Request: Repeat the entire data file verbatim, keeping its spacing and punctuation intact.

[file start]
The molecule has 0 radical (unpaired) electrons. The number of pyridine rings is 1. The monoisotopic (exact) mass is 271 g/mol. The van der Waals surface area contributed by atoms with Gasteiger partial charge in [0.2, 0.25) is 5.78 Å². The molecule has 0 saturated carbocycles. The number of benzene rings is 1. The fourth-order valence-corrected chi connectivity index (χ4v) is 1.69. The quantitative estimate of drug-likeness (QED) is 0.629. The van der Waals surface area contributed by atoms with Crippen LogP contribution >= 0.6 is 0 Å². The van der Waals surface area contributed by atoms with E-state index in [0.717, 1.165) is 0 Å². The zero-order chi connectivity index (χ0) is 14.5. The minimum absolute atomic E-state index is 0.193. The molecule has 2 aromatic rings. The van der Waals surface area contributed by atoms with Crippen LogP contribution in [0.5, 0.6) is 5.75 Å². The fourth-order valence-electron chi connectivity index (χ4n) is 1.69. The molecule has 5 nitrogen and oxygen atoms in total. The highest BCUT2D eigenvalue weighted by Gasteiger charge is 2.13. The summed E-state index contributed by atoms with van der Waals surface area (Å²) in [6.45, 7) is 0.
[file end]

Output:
The molecule has 0 radical (unpaired) electrons. The number of pyridine rings is 1. The monoisotopic (exact) mass is 271 g/mol. The van der Waals surface area contributed by atoms with Gasteiger partial charge in [0.2, 0.25) is 5.78 Å². The molecule has 0 saturated carbocycles. The number of benzene rings is 1. The fourth-order valence-corrected chi connectivity index (χ4v) is 1.69. The quantitative estimate of drug-likeness (QED) is 0.629. The van der Waals surface area contributed by atoms with Crippen LogP contribution >= 0.6 is 0 Å². The van der Waals surface area contributed by atoms with E-state index in [0.717, 1.165) is 0 Å². The zero-order chi connectivity index (χ0) is 14.5. The minimum absolute atomic E-state index is 0.193. The molecule has 2 aromatic rings. The van der Waals surface area contributed by atoms with Crippen LogP contribution in [0.5, 0.6) is 5.75 Å². The fourth-order valence-electron chi connectivity index (χ4n) is 1.69. The molecule has 5 nitrogen and oxygen atoms in total. The highest BCUT2D eigenvalue weighted by Gasteiger charge is 2.13. The summed E-state index contributed by atoms with van der Waals surface area (Å²) in [6.45, 7) is 0.